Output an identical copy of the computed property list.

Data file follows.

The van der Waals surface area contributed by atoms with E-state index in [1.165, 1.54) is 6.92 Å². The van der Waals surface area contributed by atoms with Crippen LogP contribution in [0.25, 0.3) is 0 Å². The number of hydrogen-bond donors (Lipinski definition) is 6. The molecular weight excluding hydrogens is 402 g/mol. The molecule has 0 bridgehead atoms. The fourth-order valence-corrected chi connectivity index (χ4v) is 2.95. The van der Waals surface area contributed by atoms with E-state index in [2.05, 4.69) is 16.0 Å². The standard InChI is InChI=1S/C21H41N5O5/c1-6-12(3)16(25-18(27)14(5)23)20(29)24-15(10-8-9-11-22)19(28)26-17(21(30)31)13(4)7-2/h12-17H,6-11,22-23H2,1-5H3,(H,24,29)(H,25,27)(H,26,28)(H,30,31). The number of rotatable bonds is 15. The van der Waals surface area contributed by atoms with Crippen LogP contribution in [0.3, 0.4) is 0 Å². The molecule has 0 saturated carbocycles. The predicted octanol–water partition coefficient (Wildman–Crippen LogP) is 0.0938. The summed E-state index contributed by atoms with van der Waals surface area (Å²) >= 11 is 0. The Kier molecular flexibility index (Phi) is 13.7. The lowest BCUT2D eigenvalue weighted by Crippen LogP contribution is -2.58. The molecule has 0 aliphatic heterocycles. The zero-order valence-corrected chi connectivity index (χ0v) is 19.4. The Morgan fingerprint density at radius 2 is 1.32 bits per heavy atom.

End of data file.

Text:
The van der Waals surface area contributed by atoms with E-state index in [1.165, 1.54) is 6.92 Å². The van der Waals surface area contributed by atoms with Crippen LogP contribution in [0.25, 0.3) is 0 Å². The number of hydrogen-bond donors (Lipinski definition) is 6. The molecular weight excluding hydrogens is 402 g/mol. The molecule has 0 bridgehead atoms. The fourth-order valence-corrected chi connectivity index (χ4v) is 2.95. The van der Waals surface area contributed by atoms with E-state index in [2.05, 4.69) is 16.0 Å². The standard InChI is InChI=1S/C21H41N5O5/c1-6-12(3)16(25-18(27)14(5)23)20(29)24-15(10-8-9-11-22)19(28)26-17(21(30)31)13(4)7-2/h12-17H,6-11,22-23H2,1-5H3,(H,24,29)(H,25,27)(H,26,28)(H,30,31). The number of rotatable bonds is 15. The van der Waals surface area contributed by atoms with Crippen LogP contribution in [0.3, 0.4) is 0 Å². The molecule has 0 saturated carbocycles. The predicted octanol–water partition coefficient (Wildman–Crippen LogP) is 0.0938. The summed E-state index contributed by atoms with van der Waals surface area (Å²) >= 11 is 0. The Kier molecular flexibility index (Phi) is 13.7. The lowest BCUT2D eigenvalue weighted by Crippen LogP contribution is -2.58. The molecule has 0 aliphatic heterocycles. The zero-order valence-corrected chi connectivity index (χ0v) is 19.4. The Morgan fingerprint density at radius 2 is 1.32 bits per heavy atom.